Catholic Schools Week is celebrated from January 26 to February 1, 2020.
By Molly Maloney, senior at Mother McAuley Liberal Arts High School
I will never forget the day I celebrated Mercy Day for the first time at Mother McAuley High School. I took a seat towards the back among other freshmen I did not know and listened as people made wonderful speeches about the recipients of the Catherine McAuley Award. Then suddenly, just after a teacher finished her speech, music started playing and about 20 girls ran on stage wearing beautiful long dresses. The entire student body leaped out of their seats and headed towards the stage, cheering. As thrilling as the girls performing on stage were, what blew me away was the excitement that filled the atmosphere as all the McAuley girls rose to their feet with smiles across their faces. It is a tradition of Mercy Day that I have grown to love more each year.
The atmosphere of Mother McAuley is what sets it apart from other schools. As a Mercy school, our students are taught to be advocates for what is right and to be welcoming to each person we meet. I have grown so much over the past four years because of these teachings and would not be the confident young woman I am today without them.
Although theology class is where we learn the most about the Mercy teachings and Critical Concerns, teachers find ways to incorporate them into every subject area. Each teacher understands the importance of empowering women to be prepared for any path we may take in the future. I remember discussing in English class the importance of diction, and how our use of words has the power to make a simple statement into a powerful message. Even in physics class, we talked about the women behind the science we were learning and how critical they have been in the STEM field despite often being overlooked. Although these things are not in the curriculum, I know they have played a major role in my life as I develop my understanding of the world.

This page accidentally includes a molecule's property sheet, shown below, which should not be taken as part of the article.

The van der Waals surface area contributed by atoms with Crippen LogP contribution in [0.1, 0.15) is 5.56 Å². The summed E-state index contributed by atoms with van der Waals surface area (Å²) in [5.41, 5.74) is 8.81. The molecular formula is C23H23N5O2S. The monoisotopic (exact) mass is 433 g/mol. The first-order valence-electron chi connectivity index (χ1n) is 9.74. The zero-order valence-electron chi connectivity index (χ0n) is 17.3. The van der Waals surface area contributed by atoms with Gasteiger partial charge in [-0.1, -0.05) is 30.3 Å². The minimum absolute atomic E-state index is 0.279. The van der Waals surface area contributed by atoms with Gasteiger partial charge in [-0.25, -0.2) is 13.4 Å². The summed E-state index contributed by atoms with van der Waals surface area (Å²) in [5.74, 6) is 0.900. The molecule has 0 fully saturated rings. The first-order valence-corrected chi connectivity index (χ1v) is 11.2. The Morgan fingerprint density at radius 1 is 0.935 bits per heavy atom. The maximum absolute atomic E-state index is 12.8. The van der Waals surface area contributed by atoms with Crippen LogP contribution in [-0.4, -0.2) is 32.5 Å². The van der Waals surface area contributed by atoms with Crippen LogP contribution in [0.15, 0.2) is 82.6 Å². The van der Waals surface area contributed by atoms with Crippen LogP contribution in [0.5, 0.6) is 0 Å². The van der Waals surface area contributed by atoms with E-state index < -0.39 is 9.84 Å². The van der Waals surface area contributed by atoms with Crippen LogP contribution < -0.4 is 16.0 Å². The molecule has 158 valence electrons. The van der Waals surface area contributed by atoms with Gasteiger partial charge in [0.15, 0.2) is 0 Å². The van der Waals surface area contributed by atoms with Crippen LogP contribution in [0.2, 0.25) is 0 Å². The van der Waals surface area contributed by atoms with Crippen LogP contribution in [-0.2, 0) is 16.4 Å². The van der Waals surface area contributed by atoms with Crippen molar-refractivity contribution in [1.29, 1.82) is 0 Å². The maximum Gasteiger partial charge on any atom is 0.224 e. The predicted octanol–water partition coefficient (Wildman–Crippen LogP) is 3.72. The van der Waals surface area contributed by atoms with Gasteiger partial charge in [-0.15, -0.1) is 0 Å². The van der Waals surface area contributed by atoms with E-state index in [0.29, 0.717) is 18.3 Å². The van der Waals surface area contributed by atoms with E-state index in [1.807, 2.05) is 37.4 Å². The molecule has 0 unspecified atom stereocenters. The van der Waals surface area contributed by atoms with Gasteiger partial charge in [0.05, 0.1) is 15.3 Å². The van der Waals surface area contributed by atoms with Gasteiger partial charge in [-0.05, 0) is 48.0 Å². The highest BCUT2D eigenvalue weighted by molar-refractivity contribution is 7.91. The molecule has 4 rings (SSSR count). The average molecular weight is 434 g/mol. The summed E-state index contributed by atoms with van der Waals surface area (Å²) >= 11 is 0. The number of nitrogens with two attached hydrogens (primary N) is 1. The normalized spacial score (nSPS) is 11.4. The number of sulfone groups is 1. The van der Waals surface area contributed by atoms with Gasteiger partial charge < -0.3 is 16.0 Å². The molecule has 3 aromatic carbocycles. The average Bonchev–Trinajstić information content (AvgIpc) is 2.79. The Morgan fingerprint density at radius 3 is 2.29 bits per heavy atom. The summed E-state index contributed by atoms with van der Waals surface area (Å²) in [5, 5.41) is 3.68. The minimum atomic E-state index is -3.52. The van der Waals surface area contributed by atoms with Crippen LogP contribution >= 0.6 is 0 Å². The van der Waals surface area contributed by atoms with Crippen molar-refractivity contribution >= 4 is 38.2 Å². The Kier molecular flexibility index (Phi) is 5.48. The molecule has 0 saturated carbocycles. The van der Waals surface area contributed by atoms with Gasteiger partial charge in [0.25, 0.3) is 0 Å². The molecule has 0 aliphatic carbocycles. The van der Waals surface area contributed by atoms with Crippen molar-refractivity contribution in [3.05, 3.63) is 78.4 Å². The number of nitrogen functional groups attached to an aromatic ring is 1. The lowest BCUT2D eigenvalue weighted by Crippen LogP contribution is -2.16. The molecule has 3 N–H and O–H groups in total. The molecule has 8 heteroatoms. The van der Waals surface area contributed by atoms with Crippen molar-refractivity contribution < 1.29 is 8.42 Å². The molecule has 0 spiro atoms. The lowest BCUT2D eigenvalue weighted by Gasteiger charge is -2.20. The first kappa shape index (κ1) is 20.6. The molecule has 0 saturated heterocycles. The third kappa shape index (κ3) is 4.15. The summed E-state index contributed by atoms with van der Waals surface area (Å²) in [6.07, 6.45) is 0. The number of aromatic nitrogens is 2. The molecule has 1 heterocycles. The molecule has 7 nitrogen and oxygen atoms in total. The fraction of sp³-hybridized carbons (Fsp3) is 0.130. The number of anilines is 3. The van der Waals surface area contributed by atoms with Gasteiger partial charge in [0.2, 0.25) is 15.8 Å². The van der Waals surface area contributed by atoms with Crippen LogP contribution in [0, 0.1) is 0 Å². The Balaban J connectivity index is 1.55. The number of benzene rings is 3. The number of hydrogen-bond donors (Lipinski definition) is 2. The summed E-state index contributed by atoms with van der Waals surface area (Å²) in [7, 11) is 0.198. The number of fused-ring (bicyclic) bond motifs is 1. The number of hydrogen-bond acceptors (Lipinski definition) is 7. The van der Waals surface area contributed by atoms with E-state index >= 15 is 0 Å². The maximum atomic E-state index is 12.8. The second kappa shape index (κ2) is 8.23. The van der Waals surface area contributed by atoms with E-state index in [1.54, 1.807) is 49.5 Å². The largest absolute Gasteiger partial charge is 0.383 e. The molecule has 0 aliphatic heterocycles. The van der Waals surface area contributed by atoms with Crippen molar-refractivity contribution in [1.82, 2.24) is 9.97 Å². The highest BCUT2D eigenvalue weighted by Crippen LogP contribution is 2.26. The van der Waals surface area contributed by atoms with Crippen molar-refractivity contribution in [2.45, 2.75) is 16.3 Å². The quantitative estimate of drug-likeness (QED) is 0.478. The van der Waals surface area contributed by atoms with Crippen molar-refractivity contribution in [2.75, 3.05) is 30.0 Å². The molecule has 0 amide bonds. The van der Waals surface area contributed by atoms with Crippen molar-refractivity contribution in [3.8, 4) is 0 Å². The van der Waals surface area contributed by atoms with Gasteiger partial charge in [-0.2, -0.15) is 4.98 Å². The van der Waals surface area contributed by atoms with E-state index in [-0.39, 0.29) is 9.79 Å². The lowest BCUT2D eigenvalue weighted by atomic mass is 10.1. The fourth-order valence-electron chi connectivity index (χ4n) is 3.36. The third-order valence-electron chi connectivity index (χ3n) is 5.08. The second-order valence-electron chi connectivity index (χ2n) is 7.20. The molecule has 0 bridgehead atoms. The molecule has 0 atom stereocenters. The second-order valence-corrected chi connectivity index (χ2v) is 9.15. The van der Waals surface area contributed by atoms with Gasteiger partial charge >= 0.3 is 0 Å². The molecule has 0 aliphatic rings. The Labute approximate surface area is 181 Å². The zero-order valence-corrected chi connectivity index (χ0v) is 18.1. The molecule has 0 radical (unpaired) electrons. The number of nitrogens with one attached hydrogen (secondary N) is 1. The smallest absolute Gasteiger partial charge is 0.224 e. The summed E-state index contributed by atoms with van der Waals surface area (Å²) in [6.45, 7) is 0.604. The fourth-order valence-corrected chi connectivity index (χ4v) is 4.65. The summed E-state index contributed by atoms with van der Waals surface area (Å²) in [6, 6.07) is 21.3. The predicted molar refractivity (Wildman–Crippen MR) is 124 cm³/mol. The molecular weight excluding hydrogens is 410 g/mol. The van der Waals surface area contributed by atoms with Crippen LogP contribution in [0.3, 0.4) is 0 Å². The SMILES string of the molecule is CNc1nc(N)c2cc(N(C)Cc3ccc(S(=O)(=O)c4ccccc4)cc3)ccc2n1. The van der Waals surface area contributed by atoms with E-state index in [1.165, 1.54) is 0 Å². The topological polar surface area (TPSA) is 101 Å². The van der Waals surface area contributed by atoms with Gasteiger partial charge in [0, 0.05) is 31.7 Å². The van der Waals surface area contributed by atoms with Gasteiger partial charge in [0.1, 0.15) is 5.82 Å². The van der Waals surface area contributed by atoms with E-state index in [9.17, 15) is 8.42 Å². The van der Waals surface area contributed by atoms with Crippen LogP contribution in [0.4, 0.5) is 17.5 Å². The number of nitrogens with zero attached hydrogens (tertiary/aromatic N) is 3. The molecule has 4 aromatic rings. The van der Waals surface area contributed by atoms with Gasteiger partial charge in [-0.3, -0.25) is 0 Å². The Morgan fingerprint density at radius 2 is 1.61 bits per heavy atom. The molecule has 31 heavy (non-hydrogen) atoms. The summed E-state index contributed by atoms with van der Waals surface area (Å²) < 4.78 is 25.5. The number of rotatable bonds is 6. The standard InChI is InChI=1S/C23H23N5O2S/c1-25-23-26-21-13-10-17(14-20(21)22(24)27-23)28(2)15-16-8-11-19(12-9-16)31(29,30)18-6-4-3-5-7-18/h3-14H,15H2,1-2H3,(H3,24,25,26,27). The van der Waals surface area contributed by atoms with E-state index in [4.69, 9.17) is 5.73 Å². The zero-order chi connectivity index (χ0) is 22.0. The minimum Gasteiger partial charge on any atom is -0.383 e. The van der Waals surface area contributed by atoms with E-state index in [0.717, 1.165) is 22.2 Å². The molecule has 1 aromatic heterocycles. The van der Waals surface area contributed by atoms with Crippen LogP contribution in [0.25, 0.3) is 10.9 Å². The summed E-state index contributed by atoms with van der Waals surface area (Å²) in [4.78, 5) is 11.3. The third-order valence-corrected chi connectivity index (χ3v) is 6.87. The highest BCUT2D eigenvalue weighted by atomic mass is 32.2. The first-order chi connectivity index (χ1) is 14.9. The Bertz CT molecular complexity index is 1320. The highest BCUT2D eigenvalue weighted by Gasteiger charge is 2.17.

Attending a Mercy school, my classmates and I have learned the importance of service. Although service hours are required, Mother McAuley theology teachers and honors society moderators have made the act of service something I look forward to.
Frequently, students return to organizations where they have previously done service hours to continue to volunteer. Many McAuley students recognize how their lives have changed after returning from mission trips to Appalachia and Harlan, Kentucky.
The value of education and service is embedded in me because of Mother McAuley. By joining different clubs and sports throughout the years, I have had experiences and met people that have shaped my worldview.
The word “Mercy” has a significant place in my heart because I have attended this school. And the Mercy Day celebration at McAuley has and will continue to touch the lives of thousands of girls who walk into those auditorium doors on September 24.